However, Joan's friends Helen Hayes,[5] James MacArthur,[6] June Allyson,[7] Rex Reed,[6] and Betty Hutton[8] have verified some of the stories in Christina's book and claimed they also witnessed some of the abuse in person. Hutton had previously lived near Crawford's Brentwood home and has stated that she saw the children during or after various moments of abuse.[8] Hutton stated she would often encourage her own children to play with Christina and Christopher to draw them away from their challenges at home.[8] Joan's Mildred Pierce co-star, actress Eve Arden, sided with Christina about Joan's parenting abilities and said that she suffered from bipolar disorder and was a good woman in many ways but as an alcoholic with a violent temper, she was simply unfit to be a mother. In the book Understanding the Borderline Mother, author Christine Ann Lawson suggests that Joan may have had borderline personality disorder (BPD),[9] along with an obsessive compulsion with cleanliness.

Epilogue[edit]

The last pages of Christina's book suggest that she was not about to let her mother have the "last word" by omitting her daughter from her will. Later biographers[10] have reported that Christina began writing her book before Crawford's death and have suggested that Joan's knowledge of its contents may have been a factor in Joan Crawford cutting her daughter from her will.[10]

Christina has stood by her story and later released a "20th Anniversary Edition", which includes 100 pages of new material and omits about 50 pages of original material. The second edition names certain individuals not named in the original book and focuses more on Christina's relationship with her mother from her high school graduation until the 1970s. It also reveals what became of her brother and describes several incidents involving him.

Released by a smaller publishing company, the second edition included some unconventional promotional methods. In 1981, the book had been adapted as a movie starring Faye Dunaway to which the shocked Christina gave negative feedback and lectures on the new edition at screenings of the film. Christina also appeared at readings with drag entertainer Lypsinka, who has made numerous appearances as Joan Crawford during stage acts.[11]

In 2017 Crawford worked with lyricist and composer David Nehls on a stage musical adaptation of Mommie Dearest, which was produced by Out of the Box Theatrics in New York City.[12]

Editions[edit]

  • Mommie Dearest, Christina Crawford, William Morrow & Co., 1978, ISBN 0-688-03386-5, hardcover
  • Mommie Dearest, Christina Crawford, Seven Springs Press, 1997, ISBN 0-9663369-0-9, expanded edition. The book's 20th Anniversary Edition restored approximately 100 pages previously cut from the original 1978 printing. Christina Crawford bought back the book rights.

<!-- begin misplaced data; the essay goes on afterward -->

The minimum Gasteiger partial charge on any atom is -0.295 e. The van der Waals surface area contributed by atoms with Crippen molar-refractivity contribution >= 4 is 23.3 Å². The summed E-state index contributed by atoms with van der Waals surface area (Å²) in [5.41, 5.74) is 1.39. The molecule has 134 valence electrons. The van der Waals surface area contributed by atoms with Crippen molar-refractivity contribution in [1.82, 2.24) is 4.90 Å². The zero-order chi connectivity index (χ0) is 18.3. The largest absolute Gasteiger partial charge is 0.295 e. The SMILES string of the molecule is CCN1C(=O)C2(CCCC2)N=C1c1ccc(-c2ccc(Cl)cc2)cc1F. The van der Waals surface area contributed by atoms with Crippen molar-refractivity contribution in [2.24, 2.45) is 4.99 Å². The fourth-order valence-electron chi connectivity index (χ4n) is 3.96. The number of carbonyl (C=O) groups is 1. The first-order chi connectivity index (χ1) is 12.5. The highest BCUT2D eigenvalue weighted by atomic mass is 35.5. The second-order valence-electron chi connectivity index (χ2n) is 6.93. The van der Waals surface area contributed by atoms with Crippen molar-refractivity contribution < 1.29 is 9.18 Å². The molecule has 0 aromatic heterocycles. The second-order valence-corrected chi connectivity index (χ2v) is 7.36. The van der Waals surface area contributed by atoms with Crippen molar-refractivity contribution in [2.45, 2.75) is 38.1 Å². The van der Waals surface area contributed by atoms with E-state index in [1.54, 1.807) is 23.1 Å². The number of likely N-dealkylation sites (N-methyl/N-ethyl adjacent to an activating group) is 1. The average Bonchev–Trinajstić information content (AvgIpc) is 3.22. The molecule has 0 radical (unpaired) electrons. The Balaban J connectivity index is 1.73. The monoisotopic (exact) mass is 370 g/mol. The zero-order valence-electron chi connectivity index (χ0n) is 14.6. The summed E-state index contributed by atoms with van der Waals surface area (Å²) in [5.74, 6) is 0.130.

References[edit]

  1. ^ "....f ever there was a girl who needed a good whack it was spoiled, horrible Christina. Believe me, there were many times I wanted to smack her myself." - Myrna Loy in: Joan Crawford: The Essential Biography By Lawrence J. Quirk, William Schoel. University Press of Kentucky.
  2. ^ Parker, Jerry (October 1, 1978). "Like Daughter, Like Son Chris". Newsday.
  3. ^ Smith, Liz (February 6, 2008). "New book gives another view of Joan Crawford as a `Mommie'". baltimoresun.com. Baltimore Sun. Retrieved January 12, 2014. 
  4. ^ Day, Elizabeth (May 25, 2008). "I'll never forgive Mommie: Joan Crawford's daughter gives first interview in 10 years". The Observer. Guardian. Retrieved January 12, 2014. 
  5. ^ Hayes, Helen; Hatch, Katherine (1990). My Life in Three Acts. Harcourt, Brace Jovanovich. ISBN 0-15-163695-8. 
  6. ^ a b Redbook v. 165, Redbook Publishing, Inc. p. 25. OCLC 1763595.
  7. ^ Allyson, June; Leighton, Frances Spatz (1983). June Allyson. New York: Berkley. pp. 77–84. ISBN 0-425-06251-1. 
  8. ^ a b c Meredy. "Joan Crawford - Movie Star - Biography". Meredy.com. Retrieved January 12, 2014. 
  9. ^ Lawson, Christine Ann. Understanding the borderline mother: helping her children transcend the intense, unpredictable, and volatile relationship," (Jason Aronson, 2002), p. 5 (at Google Books). ISBN 0-7657-0331-9, ISBN 978-0-7657-0331-6 Accessed March 28, 2012.
  10. ^ a b Guiles, Fred Laurence. Joan Crawford: The Last Word, Carol Publishing Corporation (1995), ISBN 1-55972-269-X
  11. ^ "Lypsinka Dearest: John Epperson, as icon Lypsinka, recreates Hollywood legend, Joan Crawford, at Studio Theatre". Metroweekly.com. February 8, 2007. Retrieved January 12, 2014. 
  12. ^ Desk, BWW News. "Out of the Box Theatrics Presents Reading of MOMMIE DEAREST". BroadwayWorld.com. Retrieved 2017-09-15. 

External links[edit]